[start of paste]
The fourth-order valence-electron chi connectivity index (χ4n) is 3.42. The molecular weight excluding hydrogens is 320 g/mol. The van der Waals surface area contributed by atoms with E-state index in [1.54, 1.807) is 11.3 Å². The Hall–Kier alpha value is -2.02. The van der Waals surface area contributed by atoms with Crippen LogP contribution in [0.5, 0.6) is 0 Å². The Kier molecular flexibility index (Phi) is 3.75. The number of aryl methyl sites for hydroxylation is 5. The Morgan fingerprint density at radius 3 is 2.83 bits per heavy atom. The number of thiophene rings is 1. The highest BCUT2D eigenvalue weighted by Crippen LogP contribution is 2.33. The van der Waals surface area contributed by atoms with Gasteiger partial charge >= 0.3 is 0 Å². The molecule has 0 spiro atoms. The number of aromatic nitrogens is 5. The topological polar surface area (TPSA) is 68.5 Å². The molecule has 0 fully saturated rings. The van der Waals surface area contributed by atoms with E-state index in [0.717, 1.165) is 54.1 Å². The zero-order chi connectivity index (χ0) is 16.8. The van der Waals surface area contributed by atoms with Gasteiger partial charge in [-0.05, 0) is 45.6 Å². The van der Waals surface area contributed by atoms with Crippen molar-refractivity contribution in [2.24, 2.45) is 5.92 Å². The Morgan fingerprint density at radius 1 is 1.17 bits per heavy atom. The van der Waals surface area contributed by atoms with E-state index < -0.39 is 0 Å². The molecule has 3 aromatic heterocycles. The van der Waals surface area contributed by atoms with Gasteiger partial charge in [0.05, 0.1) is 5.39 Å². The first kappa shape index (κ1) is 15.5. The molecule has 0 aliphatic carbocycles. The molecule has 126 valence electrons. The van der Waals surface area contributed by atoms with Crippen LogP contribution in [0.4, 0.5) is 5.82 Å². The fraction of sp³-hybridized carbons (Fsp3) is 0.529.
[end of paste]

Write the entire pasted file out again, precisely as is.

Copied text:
The fourth-order valence-electron chi connectivity index (χ4n) is 3.42. The molecular weight excluding hydrogens is 320 g/mol. The van der Waals surface area contributed by atoms with E-state index in [1.54, 1.807) is 11.3 Å². The Hall–Kier alpha value is -2.02. The van der Waals surface area contributed by atoms with Crippen LogP contribution in [0.5, 0.6) is 0 Å². The Kier molecular flexibility index (Phi) is 3.75. The number of aryl methyl sites for hydroxylation is 5. The Morgan fingerprint density at radius 3 is 2.83 bits per heavy atom. The number of thiophene rings is 1. The highest BCUT2D eigenvalue weighted by Crippen LogP contribution is 2.33. The van der Waals surface area contributed by atoms with Gasteiger partial charge >= 0.3 is 0 Å². The molecule has 0 spiro atoms. The number of aromatic nitrogens is 5. The topological polar surface area (TPSA) is 68.5 Å². The molecule has 0 fully saturated rings. The van der Waals surface area contributed by atoms with E-state index in [0.717, 1.165) is 54.1 Å². The zero-order chi connectivity index (χ0) is 16.8. The van der Waals surface area contributed by atoms with Gasteiger partial charge in [-0.05, 0) is 45.6 Å². The van der Waals surface area contributed by atoms with Crippen molar-refractivity contribution in [2.24, 2.45) is 5.92 Å². The Morgan fingerprint density at radius 1 is 1.17 bits per heavy atom. The van der Waals surface area contributed by atoms with E-state index < -0.39 is 0 Å². The molecule has 3 aromatic heterocycles. The van der Waals surface area contributed by atoms with Gasteiger partial charge in [0.05, 0.1) is 5.39 Å². The first kappa shape index (κ1) is 15.5. The molecule has 0 aliphatic carbocycles. The molecule has 126 valence electrons. The van der Waals surface area contributed by atoms with Crippen LogP contribution in [0.4, 0.5) is 5.82 Å². The fraction of sp³-hybridized carbons (Fsp3) is 0.529.